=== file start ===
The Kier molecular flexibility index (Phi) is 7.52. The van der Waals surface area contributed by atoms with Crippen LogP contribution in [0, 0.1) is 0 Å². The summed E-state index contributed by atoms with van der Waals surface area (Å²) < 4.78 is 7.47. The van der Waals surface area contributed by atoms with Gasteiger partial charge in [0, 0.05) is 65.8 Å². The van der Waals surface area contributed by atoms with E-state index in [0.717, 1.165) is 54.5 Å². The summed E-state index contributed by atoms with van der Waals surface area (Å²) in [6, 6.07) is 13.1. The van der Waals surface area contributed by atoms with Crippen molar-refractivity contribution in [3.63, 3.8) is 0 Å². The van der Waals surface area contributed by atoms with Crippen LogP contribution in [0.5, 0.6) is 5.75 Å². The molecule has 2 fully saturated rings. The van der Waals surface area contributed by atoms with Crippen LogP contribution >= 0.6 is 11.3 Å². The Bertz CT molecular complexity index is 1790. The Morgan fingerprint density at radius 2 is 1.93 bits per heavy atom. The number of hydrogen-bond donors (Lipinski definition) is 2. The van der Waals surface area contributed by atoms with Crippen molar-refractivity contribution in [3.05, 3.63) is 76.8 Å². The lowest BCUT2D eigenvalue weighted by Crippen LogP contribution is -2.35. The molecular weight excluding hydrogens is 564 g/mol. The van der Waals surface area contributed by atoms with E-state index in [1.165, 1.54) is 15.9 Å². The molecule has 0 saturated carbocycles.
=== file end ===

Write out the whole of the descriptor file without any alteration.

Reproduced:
The Kier molecular flexibility index (Phi) is 7.52. The van der Waals surface area contributed by atoms with Crippen LogP contribution in [0, 0.1) is 0 Å². The summed E-state index contributed by atoms with van der Waals surface area (Å²) < 4.78 is 7.47. The van der Waals surface area contributed by atoms with Gasteiger partial charge in [0, 0.05) is 65.8 Å². The van der Waals surface area contributed by atoms with E-state index in [0.717, 1.165) is 54.5 Å². The summed E-state index contributed by atoms with van der Waals surface area (Å²) in [6, 6.07) is 13.1. The van der Waals surface area contributed by atoms with Crippen molar-refractivity contribution in [3.63, 3.8) is 0 Å². The van der Waals surface area contributed by atoms with Crippen LogP contribution in [0.5, 0.6) is 5.75 Å². The molecule has 2 fully saturated rings. The van der Waals surface area contributed by atoms with Crippen LogP contribution >= 0.6 is 11.3 Å². The Bertz CT molecular complexity index is 1790. The Morgan fingerprint density at radius 2 is 1.93 bits per heavy atom. The number of hydrogen-bond donors (Lipinski definition) is 2. The van der Waals surface area contributed by atoms with Crippen molar-refractivity contribution in [3.05, 3.63) is 76.8 Å². The lowest BCUT2D eigenvalue weighted by Crippen LogP contribution is -2.35. The molecular weight excluding hydrogens is 564 g/mol. The van der Waals surface area contributed by atoms with E-state index in [1.165, 1.54) is 15.9 Å². The molecule has 0 saturated carbocycles.